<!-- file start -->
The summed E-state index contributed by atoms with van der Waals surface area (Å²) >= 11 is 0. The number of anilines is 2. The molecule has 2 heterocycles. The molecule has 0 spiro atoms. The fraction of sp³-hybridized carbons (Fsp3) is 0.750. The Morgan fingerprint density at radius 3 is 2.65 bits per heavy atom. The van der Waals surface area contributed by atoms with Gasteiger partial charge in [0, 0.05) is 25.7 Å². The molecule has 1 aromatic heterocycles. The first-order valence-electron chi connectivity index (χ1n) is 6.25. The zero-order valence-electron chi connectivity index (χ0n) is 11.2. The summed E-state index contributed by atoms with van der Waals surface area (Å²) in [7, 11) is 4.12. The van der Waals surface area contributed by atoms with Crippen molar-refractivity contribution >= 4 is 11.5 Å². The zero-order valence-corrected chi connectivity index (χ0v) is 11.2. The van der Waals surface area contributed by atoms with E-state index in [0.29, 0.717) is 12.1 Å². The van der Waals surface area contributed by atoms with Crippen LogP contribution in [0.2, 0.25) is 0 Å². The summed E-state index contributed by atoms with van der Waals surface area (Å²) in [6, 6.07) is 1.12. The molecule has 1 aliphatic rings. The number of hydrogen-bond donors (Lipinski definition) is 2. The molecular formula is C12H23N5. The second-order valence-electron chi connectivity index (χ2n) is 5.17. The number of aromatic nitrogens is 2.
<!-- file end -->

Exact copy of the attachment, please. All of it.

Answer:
The summed E-state index contributed by atoms with van der Waals surface area (Å²) >= 11 is 0. The number of anilines is 2. The molecule has 2 heterocycles. The molecule has 0 spiro atoms. The fraction of sp³-hybridized carbons (Fsp3) is 0.750. The Morgan fingerprint density at radius 3 is 2.65 bits per heavy atom. The van der Waals surface area contributed by atoms with Gasteiger partial charge in [0, 0.05) is 25.7 Å². The molecule has 1 aromatic heterocycles. The first-order valence-electron chi connectivity index (χ1n) is 6.25. The zero-order valence-electron chi connectivity index (χ0n) is 11.2. The summed E-state index contributed by atoms with van der Waals surface area (Å²) in [7, 11) is 4.12. The van der Waals surface area contributed by atoms with Crippen molar-refractivity contribution >= 4 is 11.5 Å². The zero-order valence-corrected chi connectivity index (χ0v) is 11.2. The van der Waals surface area contributed by atoms with E-state index in [0.29, 0.717) is 12.1 Å². The van der Waals surface area contributed by atoms with Crippen LogP contribution in [0.2, 0.25) is 0 Å². The summed E-state index contributed by atoms with van der Waals surface area (Å²) in [6, 6.07) is 1.12. The molecule has 1 aliphatic rings. The number of hydrogen-bond donors (Lipinski definition) is 2. The molecular formula is C12H23N5. The second-order valence-electron chi connectivity index (χ2n) is 5.17. The number of aromatic nitrogens is 2.